STEM can mean many different things. Sometimes when teachers or parents think of STEM they think of coding, robots, iPads, and lots of expensive technology. However, some of my students’ favorite activities of the year, the ones they learned the most from, were very simple no prep math STEM projects using absolutely no technology. In fact, they took nothing more than dollar store supplies and student creativity and collaboration. What’s even better, many students redid the projects at home just for fun adding improvements.
Here are three that have been a hit every time I have done them. They’re appropriate for any grades 2-8 as they can be approached at different levels of sophistication, and are great for a multiage activity as well.
Student challenge: build a boat that will hold the most weight without sinking. Supplies: paper (you could provide a variety of kinds but it’s not necessary,) paper clips, popsicle sticks, straws, and tape. If you want to add additional supplies you could use coffee filters, modeling clay, and aluminum foil.
I brought a tub of water into the class and had students test the weight with hexagon weights that came with our classroom scale. Another time we tested with pennies. Both times we graphed the results for additional math practice.
One year I did it around Easter and we put peeps in the boats- I told the kids if their peep didn’t sink they could eat it! They LOVED this and talked about it for months.
If you are able to go outside and use a kiddie pool for your water you can also race boats by blowing them with a straw as explained in STEM Junk Boats from Playdough to Plato.
If you want to teach science concepts of density/buoyancy you can use this printable version of the boat challenge from Scholastic. It has students test different objects to see if they sink or float and record the results before they design and build a boat to “carry a princess across a moat.”
Don’t want to use a tub of water in your classroom? Here’s a blog post from Math Chick about a 5th/6th grade math teacher who had her students blow their paper sailboats down the hallway with a fan. They then measured how far each boat traveled and made a scatterplot!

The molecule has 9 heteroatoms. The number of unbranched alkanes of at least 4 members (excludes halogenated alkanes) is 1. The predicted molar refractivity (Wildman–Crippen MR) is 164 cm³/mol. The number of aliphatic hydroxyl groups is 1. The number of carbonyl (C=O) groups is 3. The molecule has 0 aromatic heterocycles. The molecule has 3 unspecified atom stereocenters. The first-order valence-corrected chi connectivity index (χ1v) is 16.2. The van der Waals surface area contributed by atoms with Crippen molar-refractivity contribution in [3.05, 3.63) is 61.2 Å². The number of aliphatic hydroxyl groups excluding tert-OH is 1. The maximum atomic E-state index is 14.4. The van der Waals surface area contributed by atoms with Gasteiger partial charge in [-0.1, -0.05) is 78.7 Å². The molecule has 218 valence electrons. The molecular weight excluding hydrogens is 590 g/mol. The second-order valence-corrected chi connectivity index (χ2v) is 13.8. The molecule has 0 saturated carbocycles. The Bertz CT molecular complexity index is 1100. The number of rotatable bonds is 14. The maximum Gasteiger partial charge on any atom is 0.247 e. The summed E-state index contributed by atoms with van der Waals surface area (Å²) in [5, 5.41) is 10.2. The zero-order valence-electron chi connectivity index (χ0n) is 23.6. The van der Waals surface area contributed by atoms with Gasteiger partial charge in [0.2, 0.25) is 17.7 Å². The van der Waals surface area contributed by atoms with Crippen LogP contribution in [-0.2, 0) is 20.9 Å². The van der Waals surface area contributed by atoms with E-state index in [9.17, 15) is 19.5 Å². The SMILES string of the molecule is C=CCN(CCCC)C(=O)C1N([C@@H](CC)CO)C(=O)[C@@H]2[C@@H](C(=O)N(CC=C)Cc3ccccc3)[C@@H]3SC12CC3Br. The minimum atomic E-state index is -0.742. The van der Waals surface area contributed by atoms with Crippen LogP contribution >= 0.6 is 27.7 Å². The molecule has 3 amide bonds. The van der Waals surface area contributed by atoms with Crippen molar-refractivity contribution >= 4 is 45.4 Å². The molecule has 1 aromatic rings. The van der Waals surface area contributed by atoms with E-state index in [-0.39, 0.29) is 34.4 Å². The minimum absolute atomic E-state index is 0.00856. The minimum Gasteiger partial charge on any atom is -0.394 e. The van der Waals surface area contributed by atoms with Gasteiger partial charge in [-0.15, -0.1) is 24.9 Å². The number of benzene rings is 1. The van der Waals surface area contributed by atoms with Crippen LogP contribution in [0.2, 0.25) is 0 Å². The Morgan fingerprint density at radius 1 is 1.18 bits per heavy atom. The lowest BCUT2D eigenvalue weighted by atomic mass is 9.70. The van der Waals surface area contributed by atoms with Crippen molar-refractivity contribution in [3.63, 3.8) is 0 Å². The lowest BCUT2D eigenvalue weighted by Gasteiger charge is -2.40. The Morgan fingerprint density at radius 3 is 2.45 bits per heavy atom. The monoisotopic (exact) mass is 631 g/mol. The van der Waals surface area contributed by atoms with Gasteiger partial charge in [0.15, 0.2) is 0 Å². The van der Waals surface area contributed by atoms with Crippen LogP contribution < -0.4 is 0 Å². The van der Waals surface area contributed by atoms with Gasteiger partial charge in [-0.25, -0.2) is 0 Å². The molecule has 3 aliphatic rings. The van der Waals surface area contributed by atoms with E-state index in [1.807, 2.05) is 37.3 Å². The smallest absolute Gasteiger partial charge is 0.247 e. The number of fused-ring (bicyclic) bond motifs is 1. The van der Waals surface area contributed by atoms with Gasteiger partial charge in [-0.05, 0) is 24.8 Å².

I started by teaching all of my students to make the basic popsicle stick catapult design from Little Bins for Little Hands. We used pom poms to test it (cotton balls would also work,) though once at a math camp we used mini marshmallows (as shown in Little Bins’ picture below), which the kids found even more exciting.
After everyone understood basic catapult design I challenged them to make their own catapult that would shoot the farthest. I got the basics of this from the Catapult Challenge post at Vivify STEM (written for middle school students but my elementary students were able to do it.) Supplies to choose from included newspaper, craft sticks, masking tape, plastic cups, soda and soup cans, rubber bands, plastic spoons. It was really fun to see what they came up with. Some of the catapults were huge! We tested them, measured the distance with a measuring tape and graphed the results. We also had students try to make the projectile land on a target, and knock down a paper cup tower.
There are many approaches to a STEM bridge building challenge. One of the simplest and yet effective ones I have tried is this Straw Bridge challenge from The Stem Laboratory. Students are taught the five basic types of bridges (arch, beam, suspension, cable stay, and truss) and then challenged to build a bridge that would hold a cup of 100 pennies using nothing but straws, scissors, and tape.
Another bridge challenge option is the Popsicle Stick Bridge from TryEngineering. Students use nothing but up to 200 popsicle sticks and glue. Their bridges must have a span of at least 14 inches and be able to hold a five pound weight (younger students) or a twenty pound weight (older students).
If you have older students and want to increase the challenge, Discovery Ed has one where the bridge must include a tower. It has students design and build a bridge that will hold a tower. The bridge must span an opening of 30 cm and must be at least 15 cm wide. The tower must be at least 30 cm tall and its base cannot be wider than 15 cm. The base must be a geometric shape or have support legs. It must stand freely and be movable.
Also see my post STEM Class Fun for photos and reports of how the projects actually went from a weekly homeschool enrichment STEM class I taught!